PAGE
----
More than a decade after its debut as a play in a small New York theater, Charlie Victor Romeo — which depicts cockpit crews coping with emergencies, in dialogue drawn directly from cockpit voice recorder transcripts — is collecting positive reviews as a 3-D movie. The film, now in limited release in New York and Los Angeles, captures a live performance of the stage play. It debuted on the festival circuit in 2012, and has been shown around the U.S. and Europe, including the Sundance festival. During the film’s recent New York run, New York Times film critic A.O. Scott called it “a curious hybrid of documentary and experimental theater,” and added: “It is also one of the most terrifying movies I have ever seen.”
AVweb’s Peter Yost reviewed the play back in 1999, and found it gripping. Charlie Victor Romeo “captures the human drama that occurred in the cockpit,” he wrote. “Producer/director Bob Berger and his cast and crew should be commended for taking an obviously sensitive subject, with gobs of technical speak, and portraying it in an accurate and gripping fashion.” Berger said in an interview this week the 1999 AVweb review was the play’s first introduction to the aviation community, and the response was “amazing.” The review was read by a Pentagon official who came to New York to see the play, Berger said, and that led to using the play to create an Air Force training video about crew resource management.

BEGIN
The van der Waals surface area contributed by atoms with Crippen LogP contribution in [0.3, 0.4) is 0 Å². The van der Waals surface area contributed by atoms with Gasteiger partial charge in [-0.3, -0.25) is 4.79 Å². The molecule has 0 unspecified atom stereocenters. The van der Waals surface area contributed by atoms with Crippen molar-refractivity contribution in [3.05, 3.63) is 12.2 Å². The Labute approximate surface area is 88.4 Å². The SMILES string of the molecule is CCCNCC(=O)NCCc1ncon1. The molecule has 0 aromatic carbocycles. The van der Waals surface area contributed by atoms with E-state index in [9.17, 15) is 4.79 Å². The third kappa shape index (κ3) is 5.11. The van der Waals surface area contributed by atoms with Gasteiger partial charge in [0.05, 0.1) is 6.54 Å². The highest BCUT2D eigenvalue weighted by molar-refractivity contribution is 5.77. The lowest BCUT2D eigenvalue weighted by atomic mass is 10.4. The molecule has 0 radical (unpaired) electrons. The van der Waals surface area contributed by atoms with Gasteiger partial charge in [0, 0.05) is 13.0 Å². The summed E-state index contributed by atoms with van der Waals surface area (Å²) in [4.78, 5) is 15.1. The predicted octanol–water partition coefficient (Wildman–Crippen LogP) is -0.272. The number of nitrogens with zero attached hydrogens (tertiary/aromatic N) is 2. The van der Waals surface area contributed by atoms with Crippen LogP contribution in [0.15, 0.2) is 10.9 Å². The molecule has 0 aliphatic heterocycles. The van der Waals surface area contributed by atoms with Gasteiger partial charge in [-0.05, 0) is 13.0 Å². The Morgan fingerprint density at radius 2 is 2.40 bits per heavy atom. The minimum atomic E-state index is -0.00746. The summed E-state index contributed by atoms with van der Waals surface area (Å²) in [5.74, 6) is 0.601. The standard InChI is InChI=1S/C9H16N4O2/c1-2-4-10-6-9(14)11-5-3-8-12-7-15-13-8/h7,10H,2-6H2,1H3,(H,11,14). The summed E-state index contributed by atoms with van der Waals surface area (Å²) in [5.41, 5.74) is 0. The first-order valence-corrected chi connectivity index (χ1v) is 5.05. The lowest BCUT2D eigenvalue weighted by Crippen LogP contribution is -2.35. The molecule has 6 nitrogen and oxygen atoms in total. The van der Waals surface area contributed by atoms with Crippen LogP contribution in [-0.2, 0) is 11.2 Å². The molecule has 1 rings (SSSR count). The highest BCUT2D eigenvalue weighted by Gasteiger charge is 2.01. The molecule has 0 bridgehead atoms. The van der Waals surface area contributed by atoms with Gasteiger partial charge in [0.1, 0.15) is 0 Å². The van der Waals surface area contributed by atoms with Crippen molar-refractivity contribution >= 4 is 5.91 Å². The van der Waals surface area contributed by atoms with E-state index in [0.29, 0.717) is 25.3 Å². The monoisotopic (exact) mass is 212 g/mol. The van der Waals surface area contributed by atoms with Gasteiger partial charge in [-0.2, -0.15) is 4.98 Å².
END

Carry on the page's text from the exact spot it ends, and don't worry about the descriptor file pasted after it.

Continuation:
“I was incredibly thrilled AVweb discovered the play and sent someone to review it,” Berger said. He added that over the years professional pilots who’ve seen the play have contributed comments that are used to tweak the performances, so every detail is as accurate as possible. The film will be shown at theaters around the country through the summer, Berger said, and later in the year it will be available on video. A mailing list is available with updates on the film and its schedule; to sign up, go to the project’s website.